THERMOGRAPHIC AUGMENTED REALITY DISPLAY IN AN ELECTRONIC DEVICE
US PATENT APPLICATION NUMBER 13/007,763
An electronic device is configured to capture thermal information of objects and subjects in real-time utilizing a camera or infrared sensors or utilizing a camera and infrared sensors. The electronic device comprises a display which can depict thermal or temperature information regarding objects or subjects overlaid or layered on image data of objects or subjects. Displayed temperature or thermal information can include numeric information corresponding to discrete or bounded or partially bounded areas of objects or subjects. Thermal information or temperature information can be combined with augmented-reality applications in an electronic device and shared with other electronic devices via one or more networks.
This morning, a good friend of mine from CrackBerry sent me a link to an article about a recent patent that even Q would be proud of. RIM applied for a patent titled "Thermographic Augmented Reality Display In An Electronic Device," application number 13/007763 (if you'd like to read the original article I read about this, you can here). When I first heard about it, I assumed that the patent would be in relation to RIM's QNX automotive development; for example, to detect if any deer or beavers were in the road ahead. After looking at the patent and reading some other information about it, I quickly realized that this was not the case. RIM filed a patent for a Smartphone that would detect heat levels, and then use augmented reality to overlay heat information onto the image displayed by your smartphone camera. According to the patent, the thermal imaging would be capable of displaying either temperatures or heat gradients.
I'm not entirely sure what practical application a camera like this could have, other than for James Bond (perhaps in detecting fevers or other medical uses). I did find it amusing that the phone pictured appeared to be a Storm2, but as the drawings are at least 18 months old I suppose that shouldn't come as a surprise.
Regardless, this is a super cool patent (in my opinion). If you'd like to see the patent in full, you can check it out at the US Patent Office Website. Keep in mind that just because a patent has been applied for doesn't mean that it will ever be available in a consumer product, or even be approved by the patent office or FCC.
Addendum: Some Legal Analysis
Originally I did not intend to include this in the OpenSourceBB blog, but after discussing it with other OSBB Team members I decided a short blurb might be of interest to some of our readers.
When I began reading about this patent and what it could do, I recalled a case that we discussed in a Criminal Law class which I took Fall Semester of 2011. The topic at that time was the 4th Amendment of the US Constitution, which was focused on what constitutes an unlawful search. The case which was being discussed (and one which this patent and any products which use the technology it describes will, if ever created, have an immense bearing on) is Kyllo v. United States, 533 U.S. 27. I don't expect anyone to know of the top of their heads what Kyllo is about, so I'll give a brief, very informal summary:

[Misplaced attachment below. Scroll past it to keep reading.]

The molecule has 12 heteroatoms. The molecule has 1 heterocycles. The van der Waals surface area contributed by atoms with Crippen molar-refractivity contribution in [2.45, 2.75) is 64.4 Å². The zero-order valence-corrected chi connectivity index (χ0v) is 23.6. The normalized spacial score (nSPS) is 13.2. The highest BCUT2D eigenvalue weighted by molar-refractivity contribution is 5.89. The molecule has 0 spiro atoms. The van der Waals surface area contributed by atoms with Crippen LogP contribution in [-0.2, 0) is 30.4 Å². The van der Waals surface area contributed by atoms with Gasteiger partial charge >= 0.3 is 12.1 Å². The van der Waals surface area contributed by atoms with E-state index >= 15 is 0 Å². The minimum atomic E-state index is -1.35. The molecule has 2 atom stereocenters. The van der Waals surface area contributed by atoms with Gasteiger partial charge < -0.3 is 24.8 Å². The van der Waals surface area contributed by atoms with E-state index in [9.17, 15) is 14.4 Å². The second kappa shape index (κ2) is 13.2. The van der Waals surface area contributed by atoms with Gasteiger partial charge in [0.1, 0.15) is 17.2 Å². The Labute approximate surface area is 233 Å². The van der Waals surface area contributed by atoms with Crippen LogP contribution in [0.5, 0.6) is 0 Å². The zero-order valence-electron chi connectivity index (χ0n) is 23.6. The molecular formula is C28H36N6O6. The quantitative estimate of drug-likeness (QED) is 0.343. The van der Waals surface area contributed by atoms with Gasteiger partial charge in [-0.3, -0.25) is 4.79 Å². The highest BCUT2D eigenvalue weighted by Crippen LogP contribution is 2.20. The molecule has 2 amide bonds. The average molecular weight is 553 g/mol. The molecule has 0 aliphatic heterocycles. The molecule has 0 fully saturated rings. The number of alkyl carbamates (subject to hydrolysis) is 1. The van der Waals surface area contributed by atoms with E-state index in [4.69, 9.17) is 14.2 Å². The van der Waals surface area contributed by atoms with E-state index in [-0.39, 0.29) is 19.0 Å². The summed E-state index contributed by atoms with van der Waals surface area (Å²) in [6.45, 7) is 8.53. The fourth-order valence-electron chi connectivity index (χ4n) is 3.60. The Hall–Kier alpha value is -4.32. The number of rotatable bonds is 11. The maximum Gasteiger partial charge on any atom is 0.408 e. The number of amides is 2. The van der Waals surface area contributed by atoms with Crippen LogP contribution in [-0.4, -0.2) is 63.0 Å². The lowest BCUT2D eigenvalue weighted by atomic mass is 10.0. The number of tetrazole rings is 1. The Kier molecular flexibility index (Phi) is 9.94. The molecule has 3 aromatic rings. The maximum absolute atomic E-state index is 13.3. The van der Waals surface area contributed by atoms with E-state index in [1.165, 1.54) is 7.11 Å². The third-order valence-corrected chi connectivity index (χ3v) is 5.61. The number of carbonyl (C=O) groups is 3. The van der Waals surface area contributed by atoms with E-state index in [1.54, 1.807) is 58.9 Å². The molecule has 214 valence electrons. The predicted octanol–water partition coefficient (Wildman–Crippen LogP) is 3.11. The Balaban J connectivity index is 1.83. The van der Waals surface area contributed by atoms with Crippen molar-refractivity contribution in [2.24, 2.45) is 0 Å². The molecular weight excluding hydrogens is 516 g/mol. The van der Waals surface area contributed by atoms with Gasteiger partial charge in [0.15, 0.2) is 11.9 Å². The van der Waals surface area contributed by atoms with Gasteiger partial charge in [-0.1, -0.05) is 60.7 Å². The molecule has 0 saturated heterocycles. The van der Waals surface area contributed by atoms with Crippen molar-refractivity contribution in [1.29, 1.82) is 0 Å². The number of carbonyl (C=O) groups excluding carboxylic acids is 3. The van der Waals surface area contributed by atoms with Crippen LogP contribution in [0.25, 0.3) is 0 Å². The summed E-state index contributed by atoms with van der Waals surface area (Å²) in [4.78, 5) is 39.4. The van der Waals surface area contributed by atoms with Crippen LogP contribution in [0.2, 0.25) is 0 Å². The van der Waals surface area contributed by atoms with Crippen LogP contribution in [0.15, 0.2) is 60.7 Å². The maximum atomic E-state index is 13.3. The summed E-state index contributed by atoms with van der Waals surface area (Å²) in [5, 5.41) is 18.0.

Kyllo was growing pot in his house, and the Police suspected he was. For those of you unfamilliar with growing any sort of plant, there's a need for heat and light in order for the plants to grow. Marijuana growth generally involves heat lamps, which, as the name implies, put off a lot of heat. So police officers got some thermal imaging devices, and at 3am, when the home would generally be fairly cool, took several measurements of the temperatures emanating from the home.
Now I can't make head or tails of this low resolution image that I have of the thermal imaging (obviously, the police were not using state of the art BlackBerry Thermal Cameras), but someone could interpret it well enough to claim that there was a lot more heat than would normally be expected emenating from the area above Kyllo's garage. Using this evidence, the police got a warrant to search Kyllo's home and, surprise surprise, found a bunch of pot there.
Kyllo's case went up to the Supreme Court on the issue of whether or not police could use a thermal imaging device without a warrant; Kyllo claimed it was a search, and violated the Constitution. The prosecution, naturally, argued that it was not. The Supreme Court found that it was indeed an impermissible search (which is why you don't see cops driving around with thermal imaging devices). However, the reason why it was considered a search was not based on any sort of invasion of privacy argument. According to the court,
Where, as here, the Government uses a device that is not in general public use, to explore details of the home that would previously have been unknowable without physical intrusion, the surveillance is a “search” and is presumptively unreasonable without a warrant. - Justice Scalia
That is, police couldn't use a thermal imaging device without a warrant because thermal imaging devices weren't generally available to the public. So if thermal imaging devices ARE generally available, does that mean that police can ride around scanning everyone's homes for out of the ordinary heat and get a warrant to search it as a result?
I'm not on the Supreme Court (or even an attorney), but I would assume that the answer, based on Kyllo, is yes. So if Thermal Imaging BlackBerrys are released, make sure to heavily insulate any area of your home where you intend to have a shrubbery.
Co-founder and legal nay-sayer of OSBB. Owner of SCrApps Application Development, WebWorks aficionado, Open Source contributor. SCrid2000 on most blogs. I build awesome BlackBerry apps when I'm not doing legal work or spending time with my wife and two boys.
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